Corrections or additions?
This review by Simon Salzman was prepared for the February 18,
2004 issue of U.S. 1 Newspaper. All rights reserved.
New York Review: `Aunt Dan’
It was in 1985 that I first saw the Public Theater production of
Wallace Shawn’s "Aunt Dan & Lemon." The original cast included the
author with Linda Hunt, as Aunt Dan, and Kathryn Pogson, as Lemon. At
the time I was bowled over by the play’s uncommonly uncompromising
appraisal of the human condition. This appraisal is vigorously
designed and consigned to incite argument and healthy anger among its
Because we don’t get many such plays, it is good to report that the
New Group’s enhanced production has been even more effectively cast
with Lili Taylor, as Lemon, and Kristen Johnston, as Aunt Dan. Unlike
the doubling of roles originally done by seven actors, this production
uses the full complement of 12 actors, each bringing a nightmarish
reality to their respective roles. Besides writing plays and appearing
in supporting acting roles, Shawn is most famously known for his
collaboration with director Andre Gregory, with whom he wrote and
co-starred in the 1981 film "My Dinner with Andre," an intoxicating
In "Aunt Dan and Lemon," Shawn, a world class polemicist and
dramatist, calmly but grippingly explains and dramatizes how seemingly
cultured, outwardly compassionate people are able to contemplate,
commit, and then justify the most barbaric, anti-social acts. The
play, told mostly in flashback and revealing an emotionally and
socially crippled young girl’s politically-influenced childhood, still
speaks eloquently to us today.
We are given much food for thought regarding the extent to which we
should allow our government to justify immoral acts against others so
that we may continue to live in the style to which we have become
accustomed. It opens with a gripping monologue, spoken directly to us
("Hello, dear audience, dear good people who have taken yourselves out
for a special treat, a night at the theater") given by Leonora, known
as Lemon, for short, now a recluse in ill health.
"Hello, little children. How sweet you are, how innocent. If everyone
were just like you, perhaps the world would be nice again, perhaps we
all would be happy again. Dear people, come inside into my little flat
and I’ll tell you all about my life," she continues as the stage and
the atmosphere is set for this unsettling drama.
Lemon is an avid reader, particularly of history. She lectures
respectfully and solemnly on how the Nazis "managed to accomplish a
great deal of what they wanted to do." Lemon’s ideological view is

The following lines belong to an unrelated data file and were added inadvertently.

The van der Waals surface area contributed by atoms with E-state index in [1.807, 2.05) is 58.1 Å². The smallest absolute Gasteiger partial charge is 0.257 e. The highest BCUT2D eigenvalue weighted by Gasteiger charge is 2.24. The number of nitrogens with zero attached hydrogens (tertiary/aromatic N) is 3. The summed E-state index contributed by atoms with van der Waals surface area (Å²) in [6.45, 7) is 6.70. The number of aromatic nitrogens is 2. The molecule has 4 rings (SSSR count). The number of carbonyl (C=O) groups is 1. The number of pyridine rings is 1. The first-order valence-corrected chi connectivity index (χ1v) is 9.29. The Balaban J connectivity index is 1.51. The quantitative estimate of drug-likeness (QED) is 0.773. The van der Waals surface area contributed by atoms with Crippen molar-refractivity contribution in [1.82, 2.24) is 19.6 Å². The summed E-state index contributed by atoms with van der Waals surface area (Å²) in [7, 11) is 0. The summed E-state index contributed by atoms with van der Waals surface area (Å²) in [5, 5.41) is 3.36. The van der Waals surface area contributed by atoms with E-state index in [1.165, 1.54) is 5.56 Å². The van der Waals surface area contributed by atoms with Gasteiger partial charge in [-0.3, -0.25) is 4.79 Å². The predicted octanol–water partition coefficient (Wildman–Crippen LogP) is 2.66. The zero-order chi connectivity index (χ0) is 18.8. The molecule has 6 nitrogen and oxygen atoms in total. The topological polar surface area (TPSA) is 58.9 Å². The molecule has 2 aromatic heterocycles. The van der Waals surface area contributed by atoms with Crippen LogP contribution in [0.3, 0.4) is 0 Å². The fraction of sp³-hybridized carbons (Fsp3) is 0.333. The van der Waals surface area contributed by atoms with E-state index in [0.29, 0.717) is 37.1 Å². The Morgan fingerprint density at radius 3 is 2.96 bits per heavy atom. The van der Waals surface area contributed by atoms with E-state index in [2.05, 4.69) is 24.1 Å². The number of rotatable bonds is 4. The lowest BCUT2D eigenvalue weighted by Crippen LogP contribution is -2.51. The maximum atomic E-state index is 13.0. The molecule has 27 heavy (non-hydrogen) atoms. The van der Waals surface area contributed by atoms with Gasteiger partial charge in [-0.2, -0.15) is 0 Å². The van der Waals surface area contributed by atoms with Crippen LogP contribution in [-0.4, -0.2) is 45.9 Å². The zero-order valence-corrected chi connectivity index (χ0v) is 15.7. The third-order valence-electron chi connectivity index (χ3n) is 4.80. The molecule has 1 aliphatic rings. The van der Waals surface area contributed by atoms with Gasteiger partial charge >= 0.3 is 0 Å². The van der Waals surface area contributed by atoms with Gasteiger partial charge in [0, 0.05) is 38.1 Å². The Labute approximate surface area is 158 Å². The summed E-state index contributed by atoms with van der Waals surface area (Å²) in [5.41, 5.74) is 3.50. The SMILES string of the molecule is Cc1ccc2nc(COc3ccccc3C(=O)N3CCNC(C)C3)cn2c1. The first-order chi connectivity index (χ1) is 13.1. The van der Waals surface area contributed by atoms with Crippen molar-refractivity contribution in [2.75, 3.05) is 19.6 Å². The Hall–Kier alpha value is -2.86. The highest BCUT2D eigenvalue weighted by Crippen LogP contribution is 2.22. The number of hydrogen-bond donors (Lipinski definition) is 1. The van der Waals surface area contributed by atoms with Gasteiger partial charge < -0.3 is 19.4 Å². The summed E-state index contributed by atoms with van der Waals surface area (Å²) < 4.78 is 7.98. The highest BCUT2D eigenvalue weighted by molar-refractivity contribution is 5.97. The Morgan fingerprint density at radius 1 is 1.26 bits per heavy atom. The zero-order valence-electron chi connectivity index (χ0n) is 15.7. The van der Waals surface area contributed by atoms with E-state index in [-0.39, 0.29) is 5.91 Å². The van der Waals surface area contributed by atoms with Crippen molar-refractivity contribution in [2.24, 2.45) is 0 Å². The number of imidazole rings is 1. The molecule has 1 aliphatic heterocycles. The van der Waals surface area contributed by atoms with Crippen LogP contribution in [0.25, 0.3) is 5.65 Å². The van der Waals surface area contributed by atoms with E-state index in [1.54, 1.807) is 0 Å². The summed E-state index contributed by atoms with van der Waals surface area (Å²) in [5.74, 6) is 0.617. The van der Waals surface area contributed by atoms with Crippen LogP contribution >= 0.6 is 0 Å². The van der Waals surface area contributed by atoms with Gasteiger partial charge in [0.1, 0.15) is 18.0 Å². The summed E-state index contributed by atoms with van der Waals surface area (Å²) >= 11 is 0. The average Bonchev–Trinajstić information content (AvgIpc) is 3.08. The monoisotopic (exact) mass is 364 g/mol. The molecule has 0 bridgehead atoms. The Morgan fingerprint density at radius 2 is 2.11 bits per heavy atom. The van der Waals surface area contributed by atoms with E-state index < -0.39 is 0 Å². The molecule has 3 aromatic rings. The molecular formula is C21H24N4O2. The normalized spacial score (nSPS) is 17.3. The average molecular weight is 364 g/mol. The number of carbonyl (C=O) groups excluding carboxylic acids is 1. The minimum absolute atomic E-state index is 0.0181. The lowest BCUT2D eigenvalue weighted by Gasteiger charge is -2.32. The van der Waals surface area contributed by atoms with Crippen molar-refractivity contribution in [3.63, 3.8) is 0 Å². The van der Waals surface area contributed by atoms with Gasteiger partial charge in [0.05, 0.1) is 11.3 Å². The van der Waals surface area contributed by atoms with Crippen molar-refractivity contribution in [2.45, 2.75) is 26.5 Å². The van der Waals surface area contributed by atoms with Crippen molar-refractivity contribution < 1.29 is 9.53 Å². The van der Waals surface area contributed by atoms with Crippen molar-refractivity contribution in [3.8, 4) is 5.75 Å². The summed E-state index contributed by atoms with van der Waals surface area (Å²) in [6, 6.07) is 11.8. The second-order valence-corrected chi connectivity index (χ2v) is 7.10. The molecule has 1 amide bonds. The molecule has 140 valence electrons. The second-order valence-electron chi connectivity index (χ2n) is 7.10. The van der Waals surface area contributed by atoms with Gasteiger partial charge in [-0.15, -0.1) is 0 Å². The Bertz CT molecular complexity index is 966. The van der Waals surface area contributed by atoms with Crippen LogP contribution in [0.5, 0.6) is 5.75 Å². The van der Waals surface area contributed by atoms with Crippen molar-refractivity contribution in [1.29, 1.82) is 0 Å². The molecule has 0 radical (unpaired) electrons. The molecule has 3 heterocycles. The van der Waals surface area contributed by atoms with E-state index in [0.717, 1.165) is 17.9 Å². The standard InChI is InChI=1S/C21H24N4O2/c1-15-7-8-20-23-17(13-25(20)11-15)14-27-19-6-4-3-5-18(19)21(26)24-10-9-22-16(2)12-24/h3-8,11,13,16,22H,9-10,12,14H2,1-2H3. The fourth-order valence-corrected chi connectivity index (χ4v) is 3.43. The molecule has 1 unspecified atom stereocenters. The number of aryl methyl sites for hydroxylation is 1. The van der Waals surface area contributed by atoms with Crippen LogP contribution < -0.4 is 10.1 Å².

expressed thus: "A perfectly decent person can turn into a monster
perfectly easily. And there’s no reason why he would feel any
different. Because the difference between a perfectly decent person
and a monster is just a few thoughts."
Although passively self-contained within her impressionable,
questioning mind and eroding body, Lemon’s character is seen as molded
and nurtured primarily by the right-wing proselytizing of long-time
family friend Danielle, Aunt Dan, for short.
But the playwright doesn’t stop here. If the ethics of Lemon’s father
(Bill Sage), an anti-intellectual workaholic, are damaging to a
receptive adolescent’s psyche, then her mother’s (Melissa Errico)
sweetly non-argumentative nature is seen as equally destructive. In
fact, what we are getting is a no-rebuttal barrage of right-wing,
fascist, and Nazi points of view aimed at making us uncomfortable and
eager to retaliate, even as we begin to surrender to certain
philosophical truths. In his extraordinary play, Shawn indirectly
insists that we challenge the ideological, moral, and ethical
platforms we have built within ourselves. The device is quite
brilliant, and it works to disturb.
Taylor, whose many off-beat film ("I Shot Andy Warhol" and "Household
Saints") and TV roles ("The X Files" and "Six Feet Under") have made
her an untypical actor of the first rank, is simply haunting. Pale and
slender, she is scarily believable as the demurely receptive Lemon,
who listens with wonderment to Aunt Dan’s fanatical bedtime speeches
on the virtual sainthood of Henry Kissinger and his un-saintly sex
life, all entwined into her own arguably twisted defense of his reason
for bombing Vietnam.
As Aunt Dan, the tall and voluptuous Johnston, who is probably best
know for the TV sitcom "3rd Rock from the Sun" and on Broadway in the
revival of "The Women," gives an incriminatingly seductive performance
that becomes hypnotic as she invokes, during one of her bedtime
stories to Lemon, the lurid sexual acts and skewed morality of a
former girl friend, a high priced hooker and murderess. Scott Elliot’s
menacingly and carefully paced direction helps to make this the most
bone-chilling and mind-blowing play of the season. HHH
– Simon Saltzman
Aunt Dan and Lemon, Harold Clurman Theater, 410 West 42nd Street, New
York. Tele-Charge at 800-432-7250 or 212-239-6200. To March 27.
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